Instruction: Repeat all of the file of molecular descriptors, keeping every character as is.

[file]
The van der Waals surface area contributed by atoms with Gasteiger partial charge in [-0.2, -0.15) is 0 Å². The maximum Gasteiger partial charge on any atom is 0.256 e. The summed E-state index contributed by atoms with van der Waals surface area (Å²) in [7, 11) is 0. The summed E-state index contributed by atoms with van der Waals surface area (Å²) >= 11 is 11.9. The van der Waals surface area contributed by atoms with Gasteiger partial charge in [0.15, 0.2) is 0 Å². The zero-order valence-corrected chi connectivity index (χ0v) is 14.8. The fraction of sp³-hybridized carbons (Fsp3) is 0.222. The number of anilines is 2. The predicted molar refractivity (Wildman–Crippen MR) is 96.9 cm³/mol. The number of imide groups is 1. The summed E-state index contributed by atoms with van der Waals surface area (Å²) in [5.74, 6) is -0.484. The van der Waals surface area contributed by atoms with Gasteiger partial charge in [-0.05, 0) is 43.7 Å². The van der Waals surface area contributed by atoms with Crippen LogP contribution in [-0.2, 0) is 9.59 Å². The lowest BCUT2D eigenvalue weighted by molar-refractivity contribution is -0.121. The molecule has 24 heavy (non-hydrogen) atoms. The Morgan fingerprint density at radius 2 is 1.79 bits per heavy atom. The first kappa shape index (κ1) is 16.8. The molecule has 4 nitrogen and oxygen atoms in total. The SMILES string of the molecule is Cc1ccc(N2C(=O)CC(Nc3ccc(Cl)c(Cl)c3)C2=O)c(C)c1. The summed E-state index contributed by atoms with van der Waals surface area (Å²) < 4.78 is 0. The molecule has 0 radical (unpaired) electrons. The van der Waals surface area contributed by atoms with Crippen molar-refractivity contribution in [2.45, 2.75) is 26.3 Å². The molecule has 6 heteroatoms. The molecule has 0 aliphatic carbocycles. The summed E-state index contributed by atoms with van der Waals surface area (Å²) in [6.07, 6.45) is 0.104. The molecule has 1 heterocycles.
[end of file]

The van der Waals surface area contributed by atoms with Gasteiger partial charge in [-0.2, -0.15) is 0 Å². The maximum Gasteiger partial charge on any atom is 0.256 e. The summed E-state index contributed by atoms with van der Waals surface area (Å²) in [7, 11) is 0. The summed E-state index contributed by atoms with van der Waals surface area (Å²) >= 11 is 11.9. The van der Waals surface area contributed by atoms with Gasteiger partial charge in [0.15, 0.2) is 0 Å². The zero-order valence-corrected chi connectivity index (χ0v) is 14.8. The fraction of sp³-hybridized carbons (Fsp3) is 0.222. The number of anilines is 2. The predicted molar refractivity (Wildman–Crippen MR) is 96.9 cm³/mol. The number of imide groups is 1. The summed E-state index contributed by atoms with van der Waals surface area (Å²) in [5.74, 6) is -0.484. The van der Waals surface area contributed by atoms with Gasteiger partial charge in [-0.05, 0) is 43.7 Å². The van der Waals surface area contributed by atoms with Crippen LogP contribution in [-0.2, 0) is 9.59 Å². The lowest BCUT2D eigenvalue weighted by molar-refractivity contribution is -0.121. The molecule has 24 heavy (non-hydrogen) atoms. The Morgan fingerprint density at radius 2 is 1.79 bits per heavy atom. The first kappa shape index (κ1) is 16.8. The molecule has 4 nitrogen and oxygen atoms in total. The SMILES string of the molecule is Cc1ccc(N2C(=O)CC(Nc3ccc(Cl)c(Cl)c3)C2=O)c(C)c1. The summed E-state index contributed by atoms with van der Waals surface area (Å²) < 4.78 is 0. The molecule has 0 radical (unpaired) electrons. The van der Waals surface area contributed by atoms with Crippen molar-refractivity contribution in [2.45, 2.75) is 26.3 Å². The molecule has 6 heteroatoms. The molecule has 0 aliphatic carbocycles. The summed E-state index contributed by atoms with van der Waals surface area (Å²) in [6.07, 6.45) is 0.104. The molecule has 1 heterocycles.